Orchestral Music Review Print



NCS at the Oscars©: Film Music from Epic to Lite

Courtesy of NC Symphony

William Henry Curry


Event  Information

Wilmington -- ( Sun., Oct. 19, 2014 )

North Carolina Symphony: A Night at the Oscars©
Performed by North Carolina Symphony (William Henry Curry, resident conductor)
$ -- Kenan Auditorium , (919) 733-2750 , http://www.ncsymphony.org/events/index.cfm?view=details&detailid=1104&eid=1942 -- 7:30 PM

October 19, 2014 - Wilmington, NC:


The North Carolina Symphony opened its 2014-15 Wilmington season with a performance titled "At the Oscars©." The concert, at Kenan Auditorium on the UNCW campus, was devoted to music for film, and many of the films have indeed won Oscars©.

The opening music was the introduction to Richard Strauss' tone poem Also Sprach Zarathustra, a section made famous by its use in the iconic film 2001. It was an impressive start, though the audience was left wondering how to react when it ended after only a minute and a half. The drums ought to have been more powerful and pounding; otherwise this short segment was bright and effective.

Music by Erich Korngold was next. This was the overture to Captain Blood, a 1935 pirate-themed swashbuckler. Korngold was a child prodigy who was praised by Mahler and had a work premiered at the Royal Opera in Vienna when he was thirteen. When the Nazis annexed Austria, he was already in Hollywood pursuing a successful film career. (Being Jewish, return to Europe was out of the question.) Korngold has since become acknowledged as one of the leading film music composers of his time. The overture alternates between brass fanfares and lush string lyricism. The orchestra fully captured the colorful quality of the score.

Excerpts of Prokofieff's Suite from Lieutenant Kijé came next. This was among the first works which Prokofieff – whose best-known film music is perhaps Alexander Nevsky – wrote in the early 1930s when he returned to Russia after years spent living in the U.S. It is a satirical film featuring a person who didn't exist, but who needed to appear to, after an 18th century czar supposedly misread a military report and construed Kijé as an actual officer. Prokofieff arranged the suite from the film to depict five episodes of the fictional Kijé's life. Three were heard here; the performance captured the lightness and humor of the first movement and exaggerated pomp at the opening of the third. The wind and trumpet solos were first-rate and the sleigh bell sections were simply fun.*

Music from the superb score of Exodus followed. This 1960 movie, based on the novel published two years earlier, follows the epic history preceding the founding of Israel in 1948. The film begins on Cyprus. Holocaust survivors, having lived through German concentration camps and then escaped the displaced persons camps in which many were kept for years after the war ended, were then interned on Cyprus by the British, who were blockading the Holy Land and refused to allow most Jews to enter. The music is by Ernest Gold, a composer with Jewish roots who himself fled the Nazis. Gold was one of Hollywood's most successful composers. The famous theme of Exodus captures the passionate yearning of the people to make their lives in the land that would become Israel, and the still-unredeemed hope for an end to the suffering. The lush, at times gripping orchestral playing brought out that passion. The exception was the electric keyboard, which had substituted serviceably for an organ in the Strauss but was inadequate here in volume and resonance. (A grand piano, though much better, would not have fit on the undersized Kenan Auditorium stage.) Beautifully expressive wind solos complemented the rich string sound.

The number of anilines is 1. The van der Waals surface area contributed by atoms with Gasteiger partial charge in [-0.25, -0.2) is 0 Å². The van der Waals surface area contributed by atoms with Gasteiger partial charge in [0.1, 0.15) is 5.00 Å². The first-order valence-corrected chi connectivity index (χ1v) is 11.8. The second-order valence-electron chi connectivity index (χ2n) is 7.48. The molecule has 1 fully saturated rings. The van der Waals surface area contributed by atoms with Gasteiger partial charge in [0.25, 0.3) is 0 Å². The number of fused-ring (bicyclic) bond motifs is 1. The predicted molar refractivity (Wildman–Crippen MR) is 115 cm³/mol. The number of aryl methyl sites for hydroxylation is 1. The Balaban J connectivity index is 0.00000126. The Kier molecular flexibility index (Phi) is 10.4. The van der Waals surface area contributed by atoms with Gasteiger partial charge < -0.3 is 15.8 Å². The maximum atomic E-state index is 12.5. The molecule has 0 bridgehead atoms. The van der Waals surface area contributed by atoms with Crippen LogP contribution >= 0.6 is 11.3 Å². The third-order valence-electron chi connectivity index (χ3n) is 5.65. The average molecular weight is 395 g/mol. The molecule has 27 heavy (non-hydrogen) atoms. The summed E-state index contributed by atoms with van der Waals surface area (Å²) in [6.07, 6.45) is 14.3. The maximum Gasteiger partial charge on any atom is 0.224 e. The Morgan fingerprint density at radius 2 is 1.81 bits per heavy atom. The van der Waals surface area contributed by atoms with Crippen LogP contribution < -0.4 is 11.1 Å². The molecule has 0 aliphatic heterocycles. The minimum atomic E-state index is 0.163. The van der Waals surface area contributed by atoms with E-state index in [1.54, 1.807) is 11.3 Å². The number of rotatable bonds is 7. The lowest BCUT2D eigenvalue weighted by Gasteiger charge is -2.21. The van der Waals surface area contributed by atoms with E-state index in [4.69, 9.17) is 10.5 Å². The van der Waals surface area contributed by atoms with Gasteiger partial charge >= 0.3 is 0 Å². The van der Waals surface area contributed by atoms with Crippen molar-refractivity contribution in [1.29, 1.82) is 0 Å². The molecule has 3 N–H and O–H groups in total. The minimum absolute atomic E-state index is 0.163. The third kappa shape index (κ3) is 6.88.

The first half ended with a romp by Frederick Loewe, of My Fair Lady fame. This dancing depiction of early 20th century Paris came from the film Gigi, which Loewe scored shortly after My Fair Lady. The lush string sound which was effective in Exodus was perhaps too heavy for this effervescent score, but it was still wonderfully upbeat and danced delightfully.

The second half began with segments from Leonard Bernstein's masterful West Side Story. The famous Sharks-Jets "Tonight" chorus had the vocal lines played by instruments. A lovely wind solo stood in for the voice in "Somewhere." As in Gigi, the string sound was arguably too heavy for a score dominated by winds and brass. The sound, however, was bright, benefitting from the Kenan acoustics which tend to mute the strings. The rhythm was tight, which made this jazz-tinged music very effective.

An excerpt from Jerry Goldsmith's Star Trek followed, after which the program ended with three John Williams themes. The "Shark Theme" from Jaws was truly scary, even as it reminded one strongly of Stravinsky's Rite of Spring. The shift to "Yoda's Theme" (from The Empire Strikes Back) was the greatest imaginable contrast, and the ending of this number was whisper soft and entrancing. Last but hardly least came "Adventures on Earth" from the film E.T., following which the orchestra and conductor vouchsafed the audience an encore, from John Williams' Superman.*

William Henry Curry led this performance with energy, though at times he was underutilized. Film music tends to feature single melodic lines with a minimum of counterlines or polyphony; the popular nature of the program meant that most of the numbers were short and extroversion predominated. That said, it was an enjoyable start to the season which was deservedly well-received by the nearly-full Kenan Auditorium audience.

*The entire film is available online – worth seeing once in order to experience the score in its intended context.

Note: This was the fifth of five presentations of this program across four days.

*Edited/corrected 10/22/14/